If you require a different GPS data format, contact me, Henry Marston (include a Subject and Body text - unexplained attachments may be treated as spam),  and I will try to generate it for you (using GPSU).

9.  The technology solution: Route on your SmartPhone

Please follow the link....
 

10.  The route in pictures.  We are building up a set of pictures to show the route as you will see it.  So far, we have the new access route from Rotherham, and sections where changes have been implemented (generally)    These versions are not easily printed - I plan to create printable versions.


The route in pictures: Access
The route in pictures: Stage 1 (from Start)
The route in pictures: Stage 1 - Thorpe Hesley
The route in pictures: Checkpoint 1
The route in pictures: Stage 2a Hilltop to River Don
The route in pictures: Stage 2b Approaching Checkpoint 2

The route in pictures: Stage 3a  (includes approach to Checkpoint 2)
The route in pictures: Stage 4
The route in pictures: Stage 6
The route in pictures: Stage 7 - part showing changes to the route
The route in pictures: Stage 8

Low-down on the route 

Overall: a 50 mile / 81 km undulating mostly rural route, as measured by GPS. Yes, surprisingly to some, it's mostly rural.  The longest urban section is where we get close to/make short visit to Sheffield.  Overall climb is 800 m from a count of contour lines on maps, or 1230 m from the GPS track (maybe questionable). For this length of course, a Category C fell race under the aegis of the FRA would have to provide over 1500 m of climb, or 3800 m for category A, so I'm afraid it's not hilly enough for some!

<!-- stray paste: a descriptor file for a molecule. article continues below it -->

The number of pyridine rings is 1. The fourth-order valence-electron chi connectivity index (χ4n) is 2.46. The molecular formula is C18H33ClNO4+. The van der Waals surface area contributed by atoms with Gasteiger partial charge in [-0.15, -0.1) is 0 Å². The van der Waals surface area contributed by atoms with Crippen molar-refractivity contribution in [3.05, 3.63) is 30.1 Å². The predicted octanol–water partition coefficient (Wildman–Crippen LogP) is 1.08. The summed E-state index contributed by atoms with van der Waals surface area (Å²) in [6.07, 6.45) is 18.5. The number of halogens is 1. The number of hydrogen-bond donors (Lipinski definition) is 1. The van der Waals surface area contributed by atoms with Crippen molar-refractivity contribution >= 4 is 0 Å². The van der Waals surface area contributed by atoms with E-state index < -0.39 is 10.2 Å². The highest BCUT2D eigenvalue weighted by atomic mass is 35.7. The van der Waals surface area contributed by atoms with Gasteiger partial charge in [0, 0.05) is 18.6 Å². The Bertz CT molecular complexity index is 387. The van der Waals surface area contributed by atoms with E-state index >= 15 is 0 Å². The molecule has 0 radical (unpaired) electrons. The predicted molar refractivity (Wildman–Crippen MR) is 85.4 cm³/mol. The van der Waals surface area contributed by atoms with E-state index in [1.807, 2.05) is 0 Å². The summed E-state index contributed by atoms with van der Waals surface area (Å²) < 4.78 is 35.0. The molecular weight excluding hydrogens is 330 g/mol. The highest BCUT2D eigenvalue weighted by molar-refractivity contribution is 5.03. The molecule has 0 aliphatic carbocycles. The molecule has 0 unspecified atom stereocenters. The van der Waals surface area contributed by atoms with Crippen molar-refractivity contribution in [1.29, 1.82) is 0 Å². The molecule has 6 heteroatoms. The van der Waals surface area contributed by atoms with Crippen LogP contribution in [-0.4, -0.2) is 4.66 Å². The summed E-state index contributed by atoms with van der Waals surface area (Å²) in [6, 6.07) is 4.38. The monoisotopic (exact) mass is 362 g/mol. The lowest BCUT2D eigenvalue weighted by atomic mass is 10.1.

Stage lengths (updated for 2015) 

Stage

Description

length, km Climb (GPS), m
1

Start to Grange

17.5 308
2

Grange to Treeton

10.2 170
3

Treeton to Harthill

12.0 196
4

Harthill to Woodsetts

9.4 123
5

Woodsetts to Firbeck

9.1 86
6

Firbeck to Maltby

6.4 108
7

Maltby to Old Denaby

11.3 176
8

Old Denaby to Finish

5.1 62

 

For 2 person relays, the odd stage runner gets the 3 long stages, 1, 3 and 7 (total 49.8 km, c.f. 31.2) with most climb.

Stage by stage (corresponding to the relay - individuals enjoy the full experience):

Underfoot conditions vary from stage to stage

Stage 1 (17.5 km) has hard-surfaced paths, road and canal towpath, unfortunately made good so that there is little risk of sliding into the canal, to a yard and then somewhat muddy (briefly) through a wood. Track, road (minor) path through a village, then we have found a muddy ridge. Then firm. This is the stage with most climb and descent - slightly undulating to Elsecar, but then climbs and drops through Kings Wood, Wentworth, Thorpe Hesley and up to Keppel's Column before descending to the CP.

Stage 2 (10.2 km) is mostly firm (the main excitement is when leaving Grange Park). Tracks and road, the urban section through Sheffield (Tinsley).  Drop from CP to stream, up and over a ridge to the River Don, then undulating to the CPjust above the Rother.

Much of Stage 3 (12.0 km) comprises cycleable paths and tracks. Towards the end there are a couple of field crossings - muddy or firm, depending on what ploughing the farmer's done. Route follows the Rother uphill, then branches off along the Chesterfield Canal past the collapsed Norwood Tunnel entrance and further up to close to the Rotherham County Top near Harthill.  Uphill, with occasional respite (level ground!)

The first 60% of Stage 4 (9.4 km) is a series of field crossings, then easy (hard surfaced tracks and road) crossing the Championship Golf Course at Lindrick, and then the hill (climb of 25 m, but runnable by some).  Undulating; 2 climbs, approaching Lindrick Golf Couse and after it, approaching Woodsetts